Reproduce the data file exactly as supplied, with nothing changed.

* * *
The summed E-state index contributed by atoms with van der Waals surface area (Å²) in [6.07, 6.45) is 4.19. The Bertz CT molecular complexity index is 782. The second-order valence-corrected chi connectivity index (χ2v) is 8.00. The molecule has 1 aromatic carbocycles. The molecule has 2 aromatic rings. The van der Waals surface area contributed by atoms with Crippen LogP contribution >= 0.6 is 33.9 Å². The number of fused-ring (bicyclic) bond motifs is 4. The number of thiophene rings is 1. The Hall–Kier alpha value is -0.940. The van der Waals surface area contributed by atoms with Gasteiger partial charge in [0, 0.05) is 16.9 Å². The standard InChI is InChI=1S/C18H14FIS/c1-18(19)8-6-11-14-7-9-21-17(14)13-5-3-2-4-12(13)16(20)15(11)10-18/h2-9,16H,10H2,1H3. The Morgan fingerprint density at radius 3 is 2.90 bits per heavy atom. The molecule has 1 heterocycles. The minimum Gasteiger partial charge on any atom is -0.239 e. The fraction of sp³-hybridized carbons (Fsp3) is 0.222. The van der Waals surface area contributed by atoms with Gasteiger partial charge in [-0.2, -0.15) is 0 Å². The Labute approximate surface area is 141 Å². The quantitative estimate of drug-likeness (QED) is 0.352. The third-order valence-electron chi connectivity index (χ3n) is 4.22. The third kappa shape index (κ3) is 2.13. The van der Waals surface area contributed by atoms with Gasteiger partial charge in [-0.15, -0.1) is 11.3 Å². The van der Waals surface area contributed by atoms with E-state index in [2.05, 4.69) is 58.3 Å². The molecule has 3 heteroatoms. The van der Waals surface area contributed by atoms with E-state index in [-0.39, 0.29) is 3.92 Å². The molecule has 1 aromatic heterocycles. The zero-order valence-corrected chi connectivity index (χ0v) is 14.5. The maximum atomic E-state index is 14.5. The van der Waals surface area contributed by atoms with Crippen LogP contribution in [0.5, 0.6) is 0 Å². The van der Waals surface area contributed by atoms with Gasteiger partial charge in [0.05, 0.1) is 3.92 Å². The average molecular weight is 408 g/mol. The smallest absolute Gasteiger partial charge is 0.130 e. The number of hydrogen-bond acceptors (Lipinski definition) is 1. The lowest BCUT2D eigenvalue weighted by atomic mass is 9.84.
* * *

The summed E-state index contributed by atoms with van der Waals surface area (Å²) in [6.07, 6.45) is 4.19. The Bertz CT molecular complexity index is 782. The second-order valence-corrected chi connectivity index (χ2v) is 8.00. The molecule has 1 aromatic carbocycles. The molecule has 2 aromatic rings. The van der Waals surface area contributed by atoms with Crippen LogP contribution >= 0.6 is 33.9 Å². The number of fused-ring (bicyclic) bond motifs is 4. The number of thiophene rings is 1. The Hall–Kier alpha value is -0.940. The van der Waals surface area contributed by atoms with Gasteiger partial charge in [0, 0.05) is 16.9 Å². The standard InChI is InChI=1S/C18H14FIS/c1-18(19)8-6-11-14-7-9-21-17(14)13-5-3-2-4-12(13)16(20)15(11)10-18/h2-9,16H,10H2,1H3. The Morgan fingerprint density at radius 3 is 2.90 bits per heavy atom. The molecule has 1 heterocycles. The minimum Gasteiger partial charge on any atom is -0.239 e. The fraction of sp³-hybridized carbons (Fsp3) is 0.222. The van der Waals surface area contributed by atoms with Gasteiger partial charge in [-0.2, -0.15) is 0 Å². The Labute approximate surface area is 141 Å². The quantitative estimate of drug-likeness (QED) is 0.352. The third-order valence-electron chi connectivity index (χ3n) is 4.22. The third kappa shape index (κ3) is 2.13. The van der Waals surface area contributed by atoms with Gasteiger partial charge in [-0.15, -0.1) is 11.3 Å². The van der Waals surface area contributed by atoms with E-state index in [2.05, 4.69) is 58.3 Å². The molecule has 3 heteroatoms. The van der Waals surface area contributed by atoms with E-state index in [-0.39, 0.29) is 3.92 Å². The molecule has 1 aromatic heterocycles. The zero-order valence-corrected chi connectivity index (χ0v) is 14.5. The maximum atomic E-state index is 14.5. The van der Waals surface area contributed by atoms with Crippen LogP contribution in [0.5, 0.6) is 0 Å². The van der Waals surface area contributed by atoms with Gasteiger partial charge in [0.05, 0.1) is 3.92 Å². The average molecular weight is 408 g/mol. The smallest absolute Gasteiger partial charge is 0.130 e. The number of hydrogen-bond acceptors (Lipinski definition) is 1. The lowest BCUT2D eigenvalue weighted by atomic mass is 9.84.